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Monday, September 5, 2011

Debt Equity Ratio: How much Debt is to be Borrowed

If a person wants to buy a car that costs $10000. He decides to make and down payment of 60% or $6000 and asks a bank to finance the remaining 40%. The bank is quite willing to enter into the deal, since it holds a car valued at $10000 as collateral for its $4000.

This is a basic example of how a company would think in terms of raising finance through equity and debt. If the owners of the company provide all the finance and don’t rely on debt, then we can say the firm is an all-equity or an unlevered firm. On the other hand, a firm that uses debt financing is a levered firm. The more debt a firm has, the greater its financial leverage. Financial leverage is the use of debt to multiply the effectiveness of equity. Leverage can improve good results – or it can worsen results that are already poor. If it is used properly, financial leverage can be effective in improving financial performance. But there is a disadvantage: when we increase financial leverage, we increase the risk for the firm. So, for a company to succeed financially, it must employ the best debt equity ratio.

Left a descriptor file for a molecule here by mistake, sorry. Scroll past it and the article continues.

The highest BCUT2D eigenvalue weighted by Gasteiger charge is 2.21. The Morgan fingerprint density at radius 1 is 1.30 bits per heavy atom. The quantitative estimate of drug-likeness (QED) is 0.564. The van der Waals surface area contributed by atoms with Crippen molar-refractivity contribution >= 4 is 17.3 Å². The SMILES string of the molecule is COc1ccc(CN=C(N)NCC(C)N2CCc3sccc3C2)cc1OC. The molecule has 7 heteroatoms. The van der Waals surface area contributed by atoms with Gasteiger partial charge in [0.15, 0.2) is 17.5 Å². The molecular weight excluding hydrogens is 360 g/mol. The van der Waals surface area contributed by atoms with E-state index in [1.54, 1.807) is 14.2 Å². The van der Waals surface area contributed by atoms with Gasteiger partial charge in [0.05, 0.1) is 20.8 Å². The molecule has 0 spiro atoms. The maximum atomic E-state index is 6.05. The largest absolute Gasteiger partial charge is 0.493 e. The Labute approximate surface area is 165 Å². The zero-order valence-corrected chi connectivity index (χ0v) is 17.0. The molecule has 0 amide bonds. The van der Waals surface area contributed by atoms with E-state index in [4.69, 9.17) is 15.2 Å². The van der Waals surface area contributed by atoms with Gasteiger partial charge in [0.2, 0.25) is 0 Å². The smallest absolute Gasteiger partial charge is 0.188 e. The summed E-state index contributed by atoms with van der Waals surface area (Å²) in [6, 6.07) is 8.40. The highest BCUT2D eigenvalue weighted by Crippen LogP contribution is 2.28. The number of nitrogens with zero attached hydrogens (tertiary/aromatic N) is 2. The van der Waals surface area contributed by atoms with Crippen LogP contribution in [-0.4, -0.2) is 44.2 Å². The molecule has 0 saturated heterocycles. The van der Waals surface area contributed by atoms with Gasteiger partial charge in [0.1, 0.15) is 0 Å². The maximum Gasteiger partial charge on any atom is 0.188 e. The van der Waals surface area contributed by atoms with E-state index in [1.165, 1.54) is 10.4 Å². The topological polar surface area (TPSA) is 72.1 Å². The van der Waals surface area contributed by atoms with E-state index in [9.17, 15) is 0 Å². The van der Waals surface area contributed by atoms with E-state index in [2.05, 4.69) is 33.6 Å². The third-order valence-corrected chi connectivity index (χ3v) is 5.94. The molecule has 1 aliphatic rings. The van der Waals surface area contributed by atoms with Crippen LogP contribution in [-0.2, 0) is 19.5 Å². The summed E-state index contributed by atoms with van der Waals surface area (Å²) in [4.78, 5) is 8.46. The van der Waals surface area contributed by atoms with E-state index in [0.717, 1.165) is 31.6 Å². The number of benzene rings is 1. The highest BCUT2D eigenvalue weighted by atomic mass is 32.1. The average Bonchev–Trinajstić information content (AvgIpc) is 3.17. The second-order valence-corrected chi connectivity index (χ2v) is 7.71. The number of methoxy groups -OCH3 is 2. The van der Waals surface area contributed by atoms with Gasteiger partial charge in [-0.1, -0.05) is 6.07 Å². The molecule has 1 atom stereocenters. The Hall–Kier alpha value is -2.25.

An all equity firm can borrow money by buying some of its shares back from shareholders, it has restructured its capital to include more debt.

Before Restructuring

After Restructuring







Total Capital



An enterprise may restructure in this way if it believes that
  • It will improve the financial performance of the firm, or
  • The share is undervalued in the market.
  • How does the debt-equity mix affect the performance of a firm
We measure the performance of a firm by the ratio of net profit to equity. This ratio is called the return on equity (ROE) and is determined by dividing the net profit by the equity listed on the balance sheet.

ROE = Net profit/ Equity

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